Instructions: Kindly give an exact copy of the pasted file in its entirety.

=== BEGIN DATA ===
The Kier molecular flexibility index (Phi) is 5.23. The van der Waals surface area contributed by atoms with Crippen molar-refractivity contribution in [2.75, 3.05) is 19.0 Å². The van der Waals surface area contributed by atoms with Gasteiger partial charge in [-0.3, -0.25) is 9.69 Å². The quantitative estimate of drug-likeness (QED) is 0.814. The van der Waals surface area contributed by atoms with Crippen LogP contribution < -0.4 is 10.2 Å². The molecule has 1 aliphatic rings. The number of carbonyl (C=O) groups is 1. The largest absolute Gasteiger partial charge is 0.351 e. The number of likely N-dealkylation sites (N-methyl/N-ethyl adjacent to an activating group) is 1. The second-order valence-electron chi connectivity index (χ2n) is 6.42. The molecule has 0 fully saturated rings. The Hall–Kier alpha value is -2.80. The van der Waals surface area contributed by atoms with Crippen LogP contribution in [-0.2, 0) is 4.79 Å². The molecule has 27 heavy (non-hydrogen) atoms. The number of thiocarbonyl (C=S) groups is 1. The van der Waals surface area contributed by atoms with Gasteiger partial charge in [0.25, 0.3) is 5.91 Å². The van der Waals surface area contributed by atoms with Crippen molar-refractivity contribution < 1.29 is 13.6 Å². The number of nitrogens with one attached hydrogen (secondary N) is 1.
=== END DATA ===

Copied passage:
The Kier molecular flexibility index (Phi) is 5.23. The van der Waals surface area contributed by atoms with Crippen molar-refractivity contribution in [2.75, 3.05) is 19.0 Å². The van der Waals surface area contributed by atoms with Gasteiger partial charge in [-0.3, -0.25) is 9.69 Å². The quantitative estimate of drug-likeness (QED) is 0.814. The van der Waals surface area contributed by atoms with Crippen LogP contribution < -0.4 is 10.2 Å². The molecule has 1 aliphatic rings. The number of carbonyl (C=O) groups is 1. The largest absolute Gasteiger partial charge is 0.351 e. The number of likely N-dealkylation sites (N-methyl/N-ethyl adjacent to an activating group) is 1. The second-order valence-electron chi connectivity index (χ2n) is 6.42. The molecule has 0 fully saturated rings. The Hall–Kier alpha value is -2.80. The van der Waals surface area contributed by atoms with Crippen LogP contribution in [-0.2, 0) is 4.79 Å². The molecule has 27 heavy (non-hydrogen) atoms. The number of thiocarbonyl (C=S) groups is 1. The van der Waals surface area contributed by atoms with Gasteiger partial charge in [0.25, 0.3) is 5.91 Å². The van der Waals surface area contributed by atoms with Crippen molar-refractivity contribution < 1.29 is 13.6 Å². The number of nitrogens with one attached hydrogen (secondary N) is 1.